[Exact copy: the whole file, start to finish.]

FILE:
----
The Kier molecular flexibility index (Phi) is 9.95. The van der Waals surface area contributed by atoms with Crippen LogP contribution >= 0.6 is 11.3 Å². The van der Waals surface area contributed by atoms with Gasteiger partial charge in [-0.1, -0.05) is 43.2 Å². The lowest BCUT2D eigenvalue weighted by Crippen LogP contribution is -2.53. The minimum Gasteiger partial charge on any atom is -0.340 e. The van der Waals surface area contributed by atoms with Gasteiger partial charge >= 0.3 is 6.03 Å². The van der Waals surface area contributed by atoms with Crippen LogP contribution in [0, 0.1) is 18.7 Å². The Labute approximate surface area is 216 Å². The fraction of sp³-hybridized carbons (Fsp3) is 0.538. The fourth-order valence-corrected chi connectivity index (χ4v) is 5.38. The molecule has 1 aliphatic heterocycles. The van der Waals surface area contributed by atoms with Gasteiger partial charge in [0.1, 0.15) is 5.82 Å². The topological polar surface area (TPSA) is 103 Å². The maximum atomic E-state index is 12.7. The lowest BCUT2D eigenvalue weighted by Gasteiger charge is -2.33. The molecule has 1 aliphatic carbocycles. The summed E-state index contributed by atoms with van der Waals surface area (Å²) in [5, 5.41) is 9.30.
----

The Kier molecular flexibility index (Phi) is 9.95. The van der Waals surface area contributed by atoms with Crippen LogP contribution >= 0.6 is 11.3 Å². The van der Waals surface area contributed by atoms with Gasteiger partial charge in [-0.1, -0.05) is 43.2 Å². The lowest BCUT2D eigenvalue weighted by Crippen LogP contribution is -2.53. The minimum Gasteiger partial charge on any atom is -0.340 e. The van der Waals surface area contributed by atoms with Gasteiger partial charge >= 0.3 is 6.03 Å². The van der Waals surface area contributed by atoms with Crippen LogP contribution in [0, 0.1) is 18.7 Å². The Labute approximate surface area is 216 Å². The fraction of sp³-hybridized carbons (Fsp3) is 0.538. The fourth-order valence-corrected chi connectivity index (χ4v) is 5.38. The molecule has 1 aliphatic heterocycles. The van der Waals surface area contributed by atoms with Gasteiger partial charge in [0.1, 0.15) is 5.82 Å². The topological polar surface area (TPSA) is 103 Å². The maximum atomic E-state index is 12.7. The lowest BCUT2D eigenvalue weighted by Gasteiger charge is -2.33. The molecule has 1 aliphatic carbocycles. The summed E-state index contributed by atoms with van der Waals surface area (Å²) in [5, 5.41) is 9.30.